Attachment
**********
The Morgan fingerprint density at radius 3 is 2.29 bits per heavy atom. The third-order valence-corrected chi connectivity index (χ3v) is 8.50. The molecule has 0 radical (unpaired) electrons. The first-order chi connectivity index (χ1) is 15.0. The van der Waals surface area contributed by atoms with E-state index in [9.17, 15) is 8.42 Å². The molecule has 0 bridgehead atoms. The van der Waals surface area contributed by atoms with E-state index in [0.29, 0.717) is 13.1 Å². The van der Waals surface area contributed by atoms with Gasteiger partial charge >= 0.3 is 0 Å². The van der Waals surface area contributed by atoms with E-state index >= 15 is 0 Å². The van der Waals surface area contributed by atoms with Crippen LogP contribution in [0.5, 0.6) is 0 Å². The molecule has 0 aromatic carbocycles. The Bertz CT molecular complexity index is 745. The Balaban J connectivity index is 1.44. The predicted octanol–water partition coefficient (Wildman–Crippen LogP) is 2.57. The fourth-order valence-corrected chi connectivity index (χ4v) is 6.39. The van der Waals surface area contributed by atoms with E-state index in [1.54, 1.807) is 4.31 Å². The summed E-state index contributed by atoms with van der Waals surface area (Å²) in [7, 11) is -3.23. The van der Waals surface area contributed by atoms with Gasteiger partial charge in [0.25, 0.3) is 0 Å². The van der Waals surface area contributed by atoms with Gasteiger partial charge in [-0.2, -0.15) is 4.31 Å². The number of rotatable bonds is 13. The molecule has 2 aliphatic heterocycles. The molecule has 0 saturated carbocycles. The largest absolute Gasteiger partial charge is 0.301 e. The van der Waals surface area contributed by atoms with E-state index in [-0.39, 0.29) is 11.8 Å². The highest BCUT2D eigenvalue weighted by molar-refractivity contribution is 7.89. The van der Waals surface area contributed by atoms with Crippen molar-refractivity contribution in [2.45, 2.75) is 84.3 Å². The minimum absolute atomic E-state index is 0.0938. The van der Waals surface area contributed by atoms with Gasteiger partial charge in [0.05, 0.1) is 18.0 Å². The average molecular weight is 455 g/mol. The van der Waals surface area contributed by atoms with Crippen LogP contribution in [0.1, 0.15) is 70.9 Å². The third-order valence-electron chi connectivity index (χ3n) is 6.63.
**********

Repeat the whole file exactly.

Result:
The Morgan fingerprint density at radius 3 is 2.29 bits per heavy atom. The third-order valence-corrected chi connectivity index (χ3v) is 8.50. The molecule has 0 radical (unpaired) electrons. The first-order chi connectivity index (χ1) is 15.0. The van der Waals surface area contributed by atoms with E-state index in [9.17, 15) is 8.42 Å². The molecule has 0 bridgehead atoms. The van der Waals surface area contributed by atoms with E-state index in [0.29, 0.717) is 13.1 Å². The van der Waals surface area contributed by atoms with Gasteiger partial charge >= 0.3 is 0 Å². The van der Waals surface area contributed by atoms with E-state index >= 15 is 0 Å². The van der Waals surface area contributed by atoms with Crippen LogP contribution in [0.5, 0.6) is 0 Å². The molecule has 0 aromatic carbocycles. The Bertz CT molecular complexity index is 745. The Balaban J connectivity index is 1.44. The predicted octanol–water partition coefficient (Wildman–Crippen LogP) is 2.57. The fourth-order valence-corrected chi connectivity index (χ4v) is 6.39. The van der Waals surface area contributed by atoms with E-state index in [1.54, 1.807) is 4.31 Å². The summed E-state index contributed by atoms with van der Waals surface area (Å²) in [7, 11) is -3.23. The van der Waals surface area contributed by atoms with Gasteiger partial charge in [0.25, 0.3) is 0 Å². The van der Waals surface area contributed by atoms with Gasteiger partial charge in [-0.2, -0.15) is 4.31 Å². The number of rotatable bonds is 13. The molecule has 2 aliphatic heterocycles. The molecule has 0 saturated carbocycles. The largest absolute Gasteiger partial charge is 0.301 e. The van der Waals surface area contributed by atoms with E-state index in [-0.39, 0.29) is 11.8 Å². The highest BCUT2D eigenvalue weighted by molar-refractivity contribution is 7.89. The van der Waals surface area contributed by atoms with Crippen molar-refractivity contribution in [2.45, 2.75) is 84.3 Å². The minimum absolute atomic E-state index is 0.0938. The van der Waals surface area contributed by atoms with Gasteiger partial charge in [0.05, 0.1) is 18.0 Å². The average molecular weight is 455 g/mol. The van der Waals surface area contributed by atoms with Crippen LogP contribution in [0.1, 0.15) is 70.9 Å². The third-order valence-electron chi connectivity index (χ3n) is 6.63.